Lonicera macranthoides ‘Huayao-Wanshou’

in HortScience

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Dried flowers and buds of Lonicera L., particularly L. japonica Thunb., are known as “Jinyinhua” in Chinese or flos lonicerae, which is one of the most popular herbs of traditional Chinese medicine (Yuan et al., 2012). Flos lonicerae contains essential oils, organic acids, flavones, saponins, and iridoids (Shang et al., 2011). Among them, 5-O-caffeoyl-quinic acid or chlorogenic acid (CGA) has been identified as one of the most active compounds. In vitro assays showed that CGA has antioxidant, anti-inflammatory, anticarcinogenic, and antiviral activities (Arion et al., 1997; Hu et al., 2001; Lee et al., 1998; Qiu et al., 2013; Wu et al., 2007; Yang et al., 2004). As a result, the content of CGA has been used by the Chinese Pharmacopoeia (Committee for the Pharmacopoeia of PR China, 2010) as the indicator compound for the evaluation of the quality of flos lonicerae (Shang et al., 2011).

Since the outbreak of severe acute respiratory syndrome in 2002 and avian influenza viruses in 2003 in China, the use of flos lonicerae has significantly increased (He et al., 2013). The commercial value of flos lonicerae in the herbal medicine market has increased more than 400%; and over 30% of the current traditional Chinese medicine prescriptions have this herb as a key component (Yuan et al., 2012). The high demand for flos lonicerae has resulted in increasing activity in the evaluation of genetic resources and the selection and production of lonceras with high CGA content and high flower yield in China (Chen et al., 2013; Shang et al., 2011; Wang et al., 2004, 2009). Lonicera macranthoides Hands.-Mazz. is a species native to China (Xu and Wang, 1988) and has been found to contain CGA up to 4.5% compared with 2.2% to 2.5% in the commonly used L. japonica (Zhou and Tong, 2003). Wang et al. (2004) isolated three naturally occurring mutants: ‘Jincuilei’, ‘Yincuilei’, and ‘Baiyun’ of L. macranthoides from Hunan province, China, which had CGA contents of 5.92%, 5.83%, and 6.97%, respectively, compared with 4.3% in their parental plants. Chen et al. (2013) identified a mutant ‘Longhua’ from L. macranthoides populations with CGA content of 7.25%. This report documents another mutant, ‘Huayao-Wanshou’, from Lonicera macranthoides.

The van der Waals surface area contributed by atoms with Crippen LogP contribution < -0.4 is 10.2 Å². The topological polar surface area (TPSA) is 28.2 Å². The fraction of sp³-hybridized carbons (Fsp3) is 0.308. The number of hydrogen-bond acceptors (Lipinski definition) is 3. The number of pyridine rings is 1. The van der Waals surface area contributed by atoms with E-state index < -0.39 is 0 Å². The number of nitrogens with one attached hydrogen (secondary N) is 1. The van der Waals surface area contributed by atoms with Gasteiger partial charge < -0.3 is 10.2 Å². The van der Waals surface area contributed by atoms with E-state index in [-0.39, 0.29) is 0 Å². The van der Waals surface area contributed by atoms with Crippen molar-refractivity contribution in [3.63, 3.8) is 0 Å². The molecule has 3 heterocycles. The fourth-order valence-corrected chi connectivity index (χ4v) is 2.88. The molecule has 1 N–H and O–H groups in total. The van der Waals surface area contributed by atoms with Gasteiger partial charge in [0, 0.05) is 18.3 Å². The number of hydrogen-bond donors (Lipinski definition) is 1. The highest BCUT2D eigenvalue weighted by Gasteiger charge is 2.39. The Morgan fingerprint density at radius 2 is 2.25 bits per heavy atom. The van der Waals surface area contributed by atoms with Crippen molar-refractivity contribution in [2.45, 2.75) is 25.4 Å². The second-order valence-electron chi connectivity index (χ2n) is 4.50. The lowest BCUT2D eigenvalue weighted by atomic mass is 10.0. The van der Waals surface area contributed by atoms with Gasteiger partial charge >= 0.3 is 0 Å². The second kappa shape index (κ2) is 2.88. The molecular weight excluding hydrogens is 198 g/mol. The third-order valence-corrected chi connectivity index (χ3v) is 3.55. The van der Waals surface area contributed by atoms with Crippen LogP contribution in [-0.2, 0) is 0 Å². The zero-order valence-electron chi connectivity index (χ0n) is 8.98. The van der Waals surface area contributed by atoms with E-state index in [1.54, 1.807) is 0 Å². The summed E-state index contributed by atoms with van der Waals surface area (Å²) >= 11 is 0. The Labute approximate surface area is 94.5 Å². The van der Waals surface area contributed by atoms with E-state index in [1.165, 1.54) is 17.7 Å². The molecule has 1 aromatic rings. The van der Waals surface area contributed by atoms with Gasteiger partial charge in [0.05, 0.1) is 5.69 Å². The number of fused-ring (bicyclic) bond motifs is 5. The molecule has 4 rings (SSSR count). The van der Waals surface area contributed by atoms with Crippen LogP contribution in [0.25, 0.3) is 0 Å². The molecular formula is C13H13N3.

Origin

In an effort to evaluate Lonicera genetic resources in Hunan Province in 2005, a plant with abundant flower buds was discovered next to a flowering L. macranthoides plant (Fig. 1A) in Huxingshan Village, Longhui County. Further observations revealed that the flowers of this plant never opened and flowers became mature (flowers in yellowish color) (Fig. 1B) more than 10 d later than the other L. macranthoides plants. Because L. macranthoides seldom produces seeds in its natural habitat, this unique plant was propagated by grafting in 2006. Subsequent evaluation showed that this plant had three traits that were different from its parental plants: 1) the plant produced more branches, and each bore abundant flowers; 2) the flowers were serotinous, maturing 10 to 15 d later than its parental plants and other L. macranthoides cultivars such as ‘Jincuilei’; and 3) the flowers never opened. Therefore, this plant was considered a mutant of L. macranthoides and named ‘Huayao-Wanshou’ in accordance with the International Code of Nomenclature for Cultivated Plants (Brickell et al., 2009). A specimen of the cultivar has been deposited at the Experimental Station in Longhui County as the cultivar standard.

Fig. 1.
Fig. 1.

A parental plant of Lonicera macranthoides and a mutant plant of ‘Huayao-Wanshou’ grew side by side (A), where the parental plant was flowering and flowers were open (A-1) but the mutant showed young green buds that were not open (A-2). Flowers of the mutant plant became mature 10 to 15 d later with bumped yellowish buds that never opened (B).

Citation: HortScience horts 48, 8; 10.21273/HORTSCI.48.8.1062

Description